George Valentine Nash
|George Valentine Nash|
|Died||July 15, 1921 (aged 57)|
The Fordham neighborhood in the
George Valentine Nash (May 6, 1864 – July 15, 1921) was an
George Valentine Nash was born in Brooklyn, New York on May 6, 1864. He was the son of Scotto Clark Nash (1841-1920) and Alice Valentine, who were married in Brooklyn, NY on February 2, 1863. Scotto was the son of Rev. John Adams and Mary Moody (Clark) Nash, whose ancestry is traced back to Pilgrim William Brewster, who came from England on the Mayflower in 1620. Scotto and Alice also had a daughter, Mary Clark Nash.
Scotto, after many years as a businessman in various capacities, pursued an interest in nature by building greenhouses and growing roses. In particular, he grew the American Beauty Rose, imported from England in 1882. Assisted by George, Scotto was listed in a local Clifton, NJ directory as a "florist". Scotto also had an exhibit of cut roses at the 1893 World's Fair in Chicago.
Nash added in many ways to the initial botanical training provided by his father. Starting about 1888, he made the acquaintance of botanist and collector Dr.
Nash first became employed by the New York Botanical Garden in 1896, during its preliminary organizational phase. Beginning in 1900, he was promoted to Curator of the Plantations; then in 1901 he became Head Gardener. That same year, the NYBG was invited by Sir William Thiselton-Dyer, Director of the Royal Botanic Gardens in Kew, England, to visit and acquire plant species to transplant for their initial collections. Nash went on the trip. The accession he selected included over 1000 species.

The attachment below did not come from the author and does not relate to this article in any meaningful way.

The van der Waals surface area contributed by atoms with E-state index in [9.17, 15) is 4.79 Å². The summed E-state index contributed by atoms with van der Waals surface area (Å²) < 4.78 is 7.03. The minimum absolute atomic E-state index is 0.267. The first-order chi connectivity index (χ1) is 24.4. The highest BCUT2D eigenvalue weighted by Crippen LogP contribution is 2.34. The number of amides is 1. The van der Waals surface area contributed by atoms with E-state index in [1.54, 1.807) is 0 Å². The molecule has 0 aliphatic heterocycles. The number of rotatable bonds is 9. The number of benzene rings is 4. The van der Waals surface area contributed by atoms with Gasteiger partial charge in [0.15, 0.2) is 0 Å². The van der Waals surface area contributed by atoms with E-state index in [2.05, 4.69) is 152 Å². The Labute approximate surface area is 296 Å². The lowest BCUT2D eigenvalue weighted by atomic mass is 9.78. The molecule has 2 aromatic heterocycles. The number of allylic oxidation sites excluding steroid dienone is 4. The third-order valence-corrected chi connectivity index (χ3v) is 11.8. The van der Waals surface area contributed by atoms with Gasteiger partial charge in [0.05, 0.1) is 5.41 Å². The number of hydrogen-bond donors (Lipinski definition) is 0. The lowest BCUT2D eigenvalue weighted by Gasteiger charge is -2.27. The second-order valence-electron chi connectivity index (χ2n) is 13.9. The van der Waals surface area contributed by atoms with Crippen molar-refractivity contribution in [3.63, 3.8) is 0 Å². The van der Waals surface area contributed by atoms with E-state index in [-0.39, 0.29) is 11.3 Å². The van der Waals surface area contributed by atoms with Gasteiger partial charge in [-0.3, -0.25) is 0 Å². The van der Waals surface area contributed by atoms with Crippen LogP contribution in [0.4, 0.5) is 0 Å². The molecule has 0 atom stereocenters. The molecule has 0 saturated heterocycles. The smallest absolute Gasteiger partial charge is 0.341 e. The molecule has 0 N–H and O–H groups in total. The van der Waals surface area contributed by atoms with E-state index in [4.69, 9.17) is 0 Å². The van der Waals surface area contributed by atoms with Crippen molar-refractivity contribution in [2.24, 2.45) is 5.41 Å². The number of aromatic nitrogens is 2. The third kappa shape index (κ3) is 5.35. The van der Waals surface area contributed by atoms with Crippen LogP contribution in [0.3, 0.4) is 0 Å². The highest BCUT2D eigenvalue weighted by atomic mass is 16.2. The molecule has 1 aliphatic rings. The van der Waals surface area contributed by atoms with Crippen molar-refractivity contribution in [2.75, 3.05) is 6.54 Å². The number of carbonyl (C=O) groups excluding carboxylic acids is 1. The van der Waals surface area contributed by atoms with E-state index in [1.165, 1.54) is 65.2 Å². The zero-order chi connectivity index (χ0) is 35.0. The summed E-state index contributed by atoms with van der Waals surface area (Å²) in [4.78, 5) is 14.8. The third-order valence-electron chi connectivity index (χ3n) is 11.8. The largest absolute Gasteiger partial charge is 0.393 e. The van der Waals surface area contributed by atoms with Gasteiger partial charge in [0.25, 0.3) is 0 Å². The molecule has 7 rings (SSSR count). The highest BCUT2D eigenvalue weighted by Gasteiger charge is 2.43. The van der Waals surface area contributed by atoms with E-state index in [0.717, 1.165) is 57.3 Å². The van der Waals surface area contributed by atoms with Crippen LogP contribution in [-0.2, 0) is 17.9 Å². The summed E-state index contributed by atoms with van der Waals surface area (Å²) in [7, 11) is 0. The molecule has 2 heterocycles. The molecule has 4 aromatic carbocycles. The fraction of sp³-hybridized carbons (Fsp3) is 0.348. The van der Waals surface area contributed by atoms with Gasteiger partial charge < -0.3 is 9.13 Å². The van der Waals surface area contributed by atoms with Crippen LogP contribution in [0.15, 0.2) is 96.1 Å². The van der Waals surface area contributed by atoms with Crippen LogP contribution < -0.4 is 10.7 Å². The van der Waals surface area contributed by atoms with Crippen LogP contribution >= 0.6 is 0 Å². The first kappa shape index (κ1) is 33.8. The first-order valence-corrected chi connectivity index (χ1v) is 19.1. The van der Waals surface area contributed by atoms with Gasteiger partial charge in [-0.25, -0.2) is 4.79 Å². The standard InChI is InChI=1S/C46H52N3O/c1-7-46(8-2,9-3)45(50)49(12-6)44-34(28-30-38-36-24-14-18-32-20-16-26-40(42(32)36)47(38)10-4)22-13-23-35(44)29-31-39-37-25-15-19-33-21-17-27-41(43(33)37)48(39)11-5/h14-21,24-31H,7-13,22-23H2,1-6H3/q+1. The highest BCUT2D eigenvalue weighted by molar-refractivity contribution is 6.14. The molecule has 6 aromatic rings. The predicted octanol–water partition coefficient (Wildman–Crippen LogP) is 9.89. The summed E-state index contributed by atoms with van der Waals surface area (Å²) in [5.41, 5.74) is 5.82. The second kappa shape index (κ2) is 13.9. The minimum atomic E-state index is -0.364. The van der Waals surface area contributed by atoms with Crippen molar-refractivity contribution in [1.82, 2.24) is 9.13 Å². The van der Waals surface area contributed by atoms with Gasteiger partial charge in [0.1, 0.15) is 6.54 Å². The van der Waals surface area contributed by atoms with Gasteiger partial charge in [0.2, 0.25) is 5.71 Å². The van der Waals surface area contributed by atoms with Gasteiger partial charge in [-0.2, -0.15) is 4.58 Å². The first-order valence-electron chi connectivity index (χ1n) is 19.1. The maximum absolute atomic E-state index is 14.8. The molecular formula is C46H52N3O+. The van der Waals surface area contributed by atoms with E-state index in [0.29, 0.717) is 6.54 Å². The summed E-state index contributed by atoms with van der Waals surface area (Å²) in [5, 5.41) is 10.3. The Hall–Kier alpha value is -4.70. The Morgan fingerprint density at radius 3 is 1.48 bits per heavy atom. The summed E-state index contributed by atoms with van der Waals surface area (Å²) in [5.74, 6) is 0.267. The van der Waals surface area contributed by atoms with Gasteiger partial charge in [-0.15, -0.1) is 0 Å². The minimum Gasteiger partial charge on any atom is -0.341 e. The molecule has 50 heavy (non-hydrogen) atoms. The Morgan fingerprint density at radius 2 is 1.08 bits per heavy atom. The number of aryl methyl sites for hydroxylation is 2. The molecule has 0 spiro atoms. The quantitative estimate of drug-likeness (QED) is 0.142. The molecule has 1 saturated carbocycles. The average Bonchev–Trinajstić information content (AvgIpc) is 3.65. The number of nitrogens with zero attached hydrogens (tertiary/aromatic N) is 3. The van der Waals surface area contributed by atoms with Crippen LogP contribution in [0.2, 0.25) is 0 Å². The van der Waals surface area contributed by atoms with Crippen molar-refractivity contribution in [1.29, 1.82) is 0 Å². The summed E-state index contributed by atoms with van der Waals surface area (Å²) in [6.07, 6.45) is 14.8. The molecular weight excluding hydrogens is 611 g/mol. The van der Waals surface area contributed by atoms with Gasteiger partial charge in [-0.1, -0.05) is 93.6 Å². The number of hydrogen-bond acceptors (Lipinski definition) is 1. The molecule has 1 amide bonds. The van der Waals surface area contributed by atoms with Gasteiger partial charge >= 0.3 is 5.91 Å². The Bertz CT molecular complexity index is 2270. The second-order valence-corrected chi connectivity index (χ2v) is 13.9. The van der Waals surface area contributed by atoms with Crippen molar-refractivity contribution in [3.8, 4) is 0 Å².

Nash went on several other collecting and plant-exchanging trips. In late 1901, he and Dr. John K. Small connected over 1200 specimens of living plants in Florida. In 1902, Nash made a second European trip for further study and to exchange plants with several other institutions, including a return visit to Kew, and others in Edinburgh, Cambridge, Brussels, Paris, and Utrecht. Between 1903 and 1905, Nash made collecting expeditions to many islands in the Caribbean.
Starting in 1906, Nash remained at the NYBG, supervising the creation and maintenance of the gardens, developing and cataloging the institution's plant collections, giving public lectures and demonstrations, and replying to inquiries about plants.
Starting in 1909, Nash was Secretary of the Horticultural Society of New York. He edited its journal for a while, and helped with exhibitions.